Fighting Terror with Culture Preservation

On the evening of November 13, 2015, ironically coinciding with Friday the 13th, a series of coordinated terrorist attacks occurred in the city of Paris, France. These unexpected attacks consisted of mass shootings, suicide bombings and hostage-taking, some of which occurred at the Bataclan theatre, where the American band Eagles of Death Metal was playing. The Islamic State of Iraq declared responsibility for the attacks in response to the French airstrikes on ISIL targets in Syria and Iraq. Unfortunately, this was not France’s initial encounter with coordinated terrorist attacks. Earlier this year, France had been on high alert for terrorism after the Charlie Hebdo shootings. The phrase “Je suis Charlie,” translated to “I am Charlie,” became a common slogan of support throughout the nation. About two million people, including more than forty world leaders, met in Paris for a rally of national unity. Despite this terrible tragedy, these leaders from across the world unified to support a fellow ally that was in desperate need of support.

In comparison to the response after the Charlie Hebdo shooting, France also announced its plan to fight back against ISIS. However, this attack would not involve weapons, an intimidating army, or orders carried out with threats for vengeance. Instead, this attack against ISIS would involve the fight for cultural preservation. The culture of France and that of the French people has been shaped by profound historical events. France, and in particular Paris, has played an important role in being a model for high culture since the 17th century. Cinema, fashion, and cuisine are all important factors that contributed to regional and socioeconomic successes of the French culture. Unfortunately, some of this culture was temporarily destroyed after the bombings in Paris, such as the Bataclan Theatre. After a three-day state of mourning, French culture minister Fleur Pellerin offered a six million fund that will help theatres, cinemas, and museums recoup their losses. In addition, many French museums will temporarily house endangered artifacts from Syria and Iraq. According to Pellerin, “France will dance again, sing again, draw new cartoons, and culture will remain proud, insolent free.” The leaders of Paris are vocalizing their opposition to these attacks by focusing on the regrowth of a nation instead of immediate retribution. Furthermore, President Hollande announced that over the course of the next two years, France will take in 30,000 refugees from Syria and Iraq. In addition, it will also being safeguarding Syria’s and Iraq’s at-risk cultural artifacts that have been threatened by the rise of terrorism.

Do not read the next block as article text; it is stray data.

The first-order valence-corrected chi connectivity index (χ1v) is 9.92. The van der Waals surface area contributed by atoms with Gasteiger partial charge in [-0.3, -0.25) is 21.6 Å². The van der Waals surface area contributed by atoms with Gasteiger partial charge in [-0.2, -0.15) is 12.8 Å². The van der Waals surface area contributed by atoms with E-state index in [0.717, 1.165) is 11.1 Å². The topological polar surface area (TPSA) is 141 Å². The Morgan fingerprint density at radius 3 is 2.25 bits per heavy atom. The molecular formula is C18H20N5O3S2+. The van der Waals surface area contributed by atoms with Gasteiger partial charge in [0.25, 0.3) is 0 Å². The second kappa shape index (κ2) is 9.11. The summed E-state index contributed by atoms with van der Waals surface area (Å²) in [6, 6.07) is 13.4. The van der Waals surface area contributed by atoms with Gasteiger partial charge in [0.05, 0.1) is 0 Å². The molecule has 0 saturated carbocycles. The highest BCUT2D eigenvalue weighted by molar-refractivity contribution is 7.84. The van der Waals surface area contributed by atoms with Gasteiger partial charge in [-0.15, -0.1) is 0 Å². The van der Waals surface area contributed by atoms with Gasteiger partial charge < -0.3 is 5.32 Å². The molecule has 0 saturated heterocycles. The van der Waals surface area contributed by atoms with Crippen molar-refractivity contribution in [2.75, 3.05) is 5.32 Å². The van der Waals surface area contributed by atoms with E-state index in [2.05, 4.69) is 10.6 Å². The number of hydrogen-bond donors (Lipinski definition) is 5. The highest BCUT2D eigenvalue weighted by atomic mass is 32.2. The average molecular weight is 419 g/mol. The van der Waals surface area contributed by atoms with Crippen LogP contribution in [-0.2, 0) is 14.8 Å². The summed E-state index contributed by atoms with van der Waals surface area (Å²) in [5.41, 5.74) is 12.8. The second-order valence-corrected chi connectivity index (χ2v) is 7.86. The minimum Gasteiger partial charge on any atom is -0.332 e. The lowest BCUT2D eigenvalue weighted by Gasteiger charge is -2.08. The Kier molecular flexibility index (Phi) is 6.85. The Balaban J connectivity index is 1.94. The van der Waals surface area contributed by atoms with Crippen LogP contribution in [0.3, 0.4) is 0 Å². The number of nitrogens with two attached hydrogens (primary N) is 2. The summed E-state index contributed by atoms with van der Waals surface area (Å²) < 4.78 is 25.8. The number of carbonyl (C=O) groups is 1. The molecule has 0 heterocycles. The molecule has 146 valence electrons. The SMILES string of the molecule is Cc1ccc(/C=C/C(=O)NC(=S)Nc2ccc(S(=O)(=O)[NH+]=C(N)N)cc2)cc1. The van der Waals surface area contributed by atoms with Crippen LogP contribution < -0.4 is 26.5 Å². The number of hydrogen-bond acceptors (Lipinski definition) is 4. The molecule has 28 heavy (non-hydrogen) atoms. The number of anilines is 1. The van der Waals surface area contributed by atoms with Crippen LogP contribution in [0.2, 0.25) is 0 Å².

Over the past years, ISIS has become notorious for destroying cultural symbols and objects that it considers idolatrous. Just recently, ISIS destroyed several ancient buildings in Palmyra that contained preservations of world heritage. Some of the monuments eradicated by these attacks were documented, but unfortunately not all were preserved through photographs or records. In response to the attacks from ISIS, Louvre director Jean-Luc Martinez unveiled a plan to build a memorial at the Tuileries Gardens in Paris in honor of fallen “guardians of heritage”, such as Khaled al-Assad. Martinez also recommended an established donation for the reconstruction of destroyed establishments, such as Palmyra.

Representatives of the Islamic State have claimed that the statues and monuments of humans are a forbidden form of idolatry. As a result, their solution is to destroy cultural heritage sites linked with centuries of historical significance. Although the scheme to fight ISIS with cultural preservation does not include a direct plan for retaliation, it does include an indirect strategy to strengthen the French morale through the rebuilding of a culture. Despite the temporary destruction of this culture, the walls which were knocked down can easily be rebuilt. By preserving cultures temporarily destroyed by ISIS, the French are attacking the personal convictions of ISIS members, which is arguably more valuable. As this terrorist group continues to destroy important heritage sites in Syria, Iraq, and now France, the most appropriate form of revenge is to show strength through unity and reconstruction.


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